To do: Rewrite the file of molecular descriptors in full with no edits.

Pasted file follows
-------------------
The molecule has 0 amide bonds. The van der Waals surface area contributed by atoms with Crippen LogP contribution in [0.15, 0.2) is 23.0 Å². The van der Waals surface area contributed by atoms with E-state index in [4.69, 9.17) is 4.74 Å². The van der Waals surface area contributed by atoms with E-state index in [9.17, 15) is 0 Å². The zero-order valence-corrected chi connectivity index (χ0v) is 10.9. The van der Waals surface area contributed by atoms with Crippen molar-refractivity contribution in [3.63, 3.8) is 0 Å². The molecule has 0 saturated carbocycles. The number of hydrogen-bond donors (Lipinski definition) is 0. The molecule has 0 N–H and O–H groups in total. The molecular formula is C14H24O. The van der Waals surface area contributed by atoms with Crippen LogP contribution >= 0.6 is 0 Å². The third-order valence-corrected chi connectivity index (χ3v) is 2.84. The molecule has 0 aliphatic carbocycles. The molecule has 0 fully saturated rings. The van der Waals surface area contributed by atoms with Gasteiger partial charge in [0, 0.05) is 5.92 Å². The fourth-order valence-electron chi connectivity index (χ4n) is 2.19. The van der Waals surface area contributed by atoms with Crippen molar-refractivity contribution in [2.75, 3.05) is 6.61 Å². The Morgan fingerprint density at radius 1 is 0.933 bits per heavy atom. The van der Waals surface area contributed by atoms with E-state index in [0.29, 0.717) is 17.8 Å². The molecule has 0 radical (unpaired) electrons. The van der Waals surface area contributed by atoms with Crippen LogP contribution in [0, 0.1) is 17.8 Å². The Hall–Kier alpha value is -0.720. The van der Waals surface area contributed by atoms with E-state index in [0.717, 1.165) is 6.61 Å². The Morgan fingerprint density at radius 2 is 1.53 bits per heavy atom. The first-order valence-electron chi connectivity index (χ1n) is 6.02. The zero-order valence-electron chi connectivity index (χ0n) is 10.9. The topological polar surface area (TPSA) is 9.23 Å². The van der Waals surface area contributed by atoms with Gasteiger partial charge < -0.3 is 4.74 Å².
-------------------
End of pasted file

The molecule has 0 amide bonds. The van der Waals surface area contributed by atoms with Crippen LogP contribution in [0.15, 0.2) is 23.0 Å². The van der Waals surface area contributed by atoms with E-state index in [4.69, 9.17) is 4.74 Å². The van der Waals surface area contributed by atoms with E-state index in [9.17, 15) is 0 Å². The zero-order valence-corrected chi connectivity index (χ0v) is 10.9. The van der Waals surface area contributed by atoms with Crippen molar-refractivity contribution in [3.63, 3.8) is 0 Å². The molecule has 0 saturated carbocycles. The number of hydrogen-bond donors (Lipinski definition) is 0. The molecule has 0 N–H and O–H groups in total. The molecular formula is C14H24O. The van der Waals surface area contributed by atoms with Crippen LogP contribution >= 0.6 is 0 Å². The third-order valence-corrected chi connectivity index (χ3v) is 2.84. The molecule has 0 aliphatic carbocycles. The molecule has 0 fully saturated rings. The van der Waals surface area contributed by atoms with Gasteiger partial charge in [0, 0.05) is 5.92 Å². The fourth-order valence-electron chi connectivity index (χ4n) is 2.19. The van der Waals surface area contributed by atoms with Crippen molar-refractivity contribution in [2.75, 3.05) is 6.61 Å². The Morgan fingerprint density at radius 1 is 0.933 bits per heavy atom. The van der Waals surface area contributed by atoms with E-state index in [0.29, 0.717) is 17.8 Å². The molecule has 0 radical (unpaired) electrons. The van der Waals surface area contributed by atoms with Crippen LogP contribution in [0, 0.1) is 17.8 Å². The Hall–Kier alpha value is -0.720. The van der Waals surface area contributed by atoms with E-state index in [0.717, 1.165) is 6.61 Å². The Morgan fingerprint density at radius 2 is 1.53 bits per heavy atom. The first-order valence-electron chi connectivity index (χ1n) is 6.02. The zero-order valence-electron chi connectivity index (χ0n) is 10.9. The topological polar surface area (TPSA) is 9.23 Å². The van der Waals surface area contributed by atoms with Gasteiger partial charge < -0.3 is 4.74 Å².